Wednesday, February 01, 2012

Posted by Laurel Garver on Wednesday, February 01, 2012 12 comments
Jane opens Brenna’s fridge and sees neat rows of French mineral water, bins stuffed with fresh veggies, and hiding behind a row of organic condiments, a half-eaten shoo-fly pie.

Who is Brenna?
A) A Southern grandma who runs Jane's quilting circle.
B) An upwardly-mobile, urban gym-addict who's ashamed of her rural roots.
C) A disorganized, free-spirited artist who rarely remembers to eat.

If you guessed B, then you know that what’s in a character’s fridge tells you a lot about her. Specifically, it can tell you about the following:

relationship to food
Does she love to cook and have lots of interesting ingredients on hand? Does she eat only out of necessity and give little thought to food?

level of tidiness and ability to plan
Is her fridge dirty or sparkling? Is it bare or full enough to feed an army at a moment's notice? Are foods in logical places? Do oddball items find their way inside?

health-consciousness
Is she a raw-foods vegan? A junk-food junkie? All organic? Cares only if the food is quick and tasty?

level of sophistication
Does she eat only plain, all-American foods or does she try cuisines from all over the world?

socioeconomic status (or strivings)
Is her food pricey foreign imports, middle-America name brands or cheap generics?

willingness to indulge herself
Does she allow herself a tiny pint of Ben & Jerry’s or a freezer full of it? Does she have a freezer-burned 5-gallon vat of generic vanilla ice cream because it’s a “good value”?

spending priorities
Does she skimp on one food category to spend more on another? Is eating organic more important than, say, having cable TV? Does she stick to only WIC-covered items?

ethnic or socioeconomic background
Does she keep specialized ingredients on hand from a particular culture? What are her childhood comfort foods she hides?

place on the traditional to trendy spectrum
Does she have Tupperware containers of leftover tuna-noodle casserole or cartons of takeout from the hip Vietnamese place? Ranch dip or hummus? String beans or edamame?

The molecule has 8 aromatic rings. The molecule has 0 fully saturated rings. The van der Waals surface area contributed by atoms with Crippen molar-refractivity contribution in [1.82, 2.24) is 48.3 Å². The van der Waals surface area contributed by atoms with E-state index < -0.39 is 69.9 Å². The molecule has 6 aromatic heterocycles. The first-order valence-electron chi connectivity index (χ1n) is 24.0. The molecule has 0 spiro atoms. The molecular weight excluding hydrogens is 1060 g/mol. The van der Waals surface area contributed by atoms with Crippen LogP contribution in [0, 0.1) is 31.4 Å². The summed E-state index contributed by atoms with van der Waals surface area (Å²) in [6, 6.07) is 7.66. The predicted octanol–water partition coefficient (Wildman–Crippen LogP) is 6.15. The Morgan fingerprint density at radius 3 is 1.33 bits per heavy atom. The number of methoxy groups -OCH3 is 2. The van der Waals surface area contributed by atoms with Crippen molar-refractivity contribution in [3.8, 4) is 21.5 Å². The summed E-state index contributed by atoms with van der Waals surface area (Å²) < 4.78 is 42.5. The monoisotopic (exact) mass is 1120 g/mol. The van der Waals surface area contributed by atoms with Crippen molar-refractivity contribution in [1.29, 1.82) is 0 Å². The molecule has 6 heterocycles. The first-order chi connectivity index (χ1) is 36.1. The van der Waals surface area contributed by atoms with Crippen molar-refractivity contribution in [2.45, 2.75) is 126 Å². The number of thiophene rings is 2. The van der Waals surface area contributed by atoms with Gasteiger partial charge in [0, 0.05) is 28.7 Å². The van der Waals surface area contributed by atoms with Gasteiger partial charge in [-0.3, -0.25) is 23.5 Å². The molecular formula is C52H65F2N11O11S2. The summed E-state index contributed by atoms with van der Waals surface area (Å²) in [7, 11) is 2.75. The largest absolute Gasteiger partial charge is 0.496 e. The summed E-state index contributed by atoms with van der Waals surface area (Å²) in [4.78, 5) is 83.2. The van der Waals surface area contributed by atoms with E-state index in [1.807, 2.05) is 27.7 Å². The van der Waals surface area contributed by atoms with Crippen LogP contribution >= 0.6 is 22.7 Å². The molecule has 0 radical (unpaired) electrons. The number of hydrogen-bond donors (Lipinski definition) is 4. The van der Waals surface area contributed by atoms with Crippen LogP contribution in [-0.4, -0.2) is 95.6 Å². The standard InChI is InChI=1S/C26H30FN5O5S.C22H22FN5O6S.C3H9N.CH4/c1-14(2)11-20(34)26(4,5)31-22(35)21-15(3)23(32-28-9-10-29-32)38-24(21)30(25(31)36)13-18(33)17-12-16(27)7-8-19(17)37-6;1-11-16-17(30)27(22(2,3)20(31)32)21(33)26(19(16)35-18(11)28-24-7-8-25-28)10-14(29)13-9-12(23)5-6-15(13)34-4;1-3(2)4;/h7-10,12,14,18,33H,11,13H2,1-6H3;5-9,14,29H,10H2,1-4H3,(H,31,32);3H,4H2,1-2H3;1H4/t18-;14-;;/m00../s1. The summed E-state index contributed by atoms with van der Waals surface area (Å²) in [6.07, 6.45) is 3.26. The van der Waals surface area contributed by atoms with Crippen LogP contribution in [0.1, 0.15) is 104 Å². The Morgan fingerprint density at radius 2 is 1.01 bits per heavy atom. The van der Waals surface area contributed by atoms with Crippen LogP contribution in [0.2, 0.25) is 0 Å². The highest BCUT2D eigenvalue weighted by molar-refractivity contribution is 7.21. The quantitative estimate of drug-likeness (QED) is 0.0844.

What's in your character's fridge? How can you use this exercise to know your character better, even if a fridge peek would never fit your story?

*repost from Sept. 2010

12 comments:

  1. This is good. I've never really thought about what's in my characters' fridges. It's a great exercise. I will try it.

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    1. Have fun with it! Another bit of research to try is to peek into others' shopping carts at the grocery store and see what it shows you.

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  2. I like this. I've often thought about how every day things (like taste in food or preference in music or movies) can tell a lot about a character. I can picture what foods my latest MC likes right away. :)

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    1. It's helpful to think about and work into a story--after all, eating is something everyone does several times a day. How we differ in our relationship to food can be so telling.

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  3. I love this exercise. I need to spend some more time thinking about the average every day things my characters would do.

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    1. I think it humanizes characters if they're depicted at least occasionally doing basic survival things like eating. Everyone can relate to the need for food. :-)

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  4. I love this idea. It IS a good what to gain insight into our characters.

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  5. I like this idea! Great stuff, even if, like you said, they wouldn't use a fridge. I think I've seen this done with a car trunk somewhere too. I need to give the fridge thing a try. Thanks a bunch!

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  6. Wow, I stumbled onto your post at the perfect time! I just finished editing a scene where my main character is pulling things out of the cupboard and fridge to make a meal for another character. Honestly, I hadn't given what she was cooking very much thought, being more concerned with the dialogue that was going on. Now I'm going to have to think more about this!

    Thanks so much for your great post!

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  7. Interesting post!

    I never really thought of something like this in relation to characters, but it is revealing, as your example showed.

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  8. Reading this, it all seems so obvious, so why haven't I thought of this before? Great post, and great reminder that there are so many creative ways to give information about a character.

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  9. What a clever and insightful post! And so true too. I have a real-life neighbor-friend who's a ridiculous control freak and micro-manager of every aspect of hers and her family's lives. You should see her fridge and pantry! Everything is organized by category, lined up and stacked up to perfection, and both are always stocked to the hilt, as if she's on constant high-alert for Armageddon. Great post!

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